In yesterday's Repulican primary in Alabama's 1st Congressional District, the establishment candidate -- Bradley Byrne -- defeated Dean Young by 52.5 to 47.5 percent. Young tried to claim the Tea Party mantle but really he was motivated mainly by religion, and he only sounded passionate while talking about his own evangelical Christianity or America's moral decline.
Byrne was backed by business interests with hundreds of thousands of dollars, including $199,000 from the Chamber of Commerce, and they are claiming this as a big win. And I suppose it is. Less radical Republicans are also pointing to the governor's races in Virginia, where evangelical leader Ken Cucchinelli lost to Democratic party hack Terry McAuliffe, and New Jersey, where moderate blowhard Chris Christie won a huge landslide. But I don't think things are so simple. Both Cuccinelli and Young were defined mainly by religion, and as I have always said religion by itself is not a winner in American politics. Both tried to take on some of the Tea Party energy but did not really succeed. Cuccinelli actually drew a serious challenge from libertarian candidate Robert Sarvis, who focused exclusively on cutting taxes and reducing government and won 6% of the vote after polling as high as the teens. I think Cuccinelli's real problem was the way he habitually talks, which is saturated with evangelical imagery and vocabulary. He established instant rapport with any group of conservative Protestants he spoke to, but everyone else found him weird.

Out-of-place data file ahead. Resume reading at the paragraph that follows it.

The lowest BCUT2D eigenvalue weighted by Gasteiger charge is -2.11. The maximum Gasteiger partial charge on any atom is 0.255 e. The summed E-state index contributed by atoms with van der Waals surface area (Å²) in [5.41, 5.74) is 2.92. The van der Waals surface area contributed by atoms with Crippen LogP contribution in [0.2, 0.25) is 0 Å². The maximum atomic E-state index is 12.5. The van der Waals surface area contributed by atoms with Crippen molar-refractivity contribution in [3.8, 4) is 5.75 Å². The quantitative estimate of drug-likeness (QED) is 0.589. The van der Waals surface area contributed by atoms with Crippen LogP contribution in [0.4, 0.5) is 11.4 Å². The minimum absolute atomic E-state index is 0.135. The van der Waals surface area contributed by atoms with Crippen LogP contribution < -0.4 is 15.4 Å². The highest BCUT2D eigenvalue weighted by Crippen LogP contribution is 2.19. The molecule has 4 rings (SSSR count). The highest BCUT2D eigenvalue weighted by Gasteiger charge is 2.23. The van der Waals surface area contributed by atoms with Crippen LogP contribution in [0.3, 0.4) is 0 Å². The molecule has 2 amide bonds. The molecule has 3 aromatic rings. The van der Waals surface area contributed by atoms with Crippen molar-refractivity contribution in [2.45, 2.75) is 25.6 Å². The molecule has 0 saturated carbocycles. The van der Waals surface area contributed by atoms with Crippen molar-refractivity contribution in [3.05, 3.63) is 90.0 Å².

So yesterday's results were more a defeat for evangelical Christianity as a political force than the Tea Party as such. A Tea Party candidate who can talk conservative Christianity, small government, and populist anger will still be very tough to beat. Another thing about these elections is that they show candidates matter. I think Cuccinelli's real problem was himself, not his platform, and in Alabama Byrne came across as smarter, better informed, more likeable, and generally more the sort of man most people want representing them. Christie's success is all about his personality -- that and his tax cuts are really all most New Jersey voters care about.
Perhaps Republicans will conclude from these races that being seen as the most conservative candidate is not the only thing that matters, and there may be some backing away from the angry style. But in terms of issues, you are not likely to see any Republican any time soon stand up for a national health care plan, or for raising taxes as part of a budget balancing deal.
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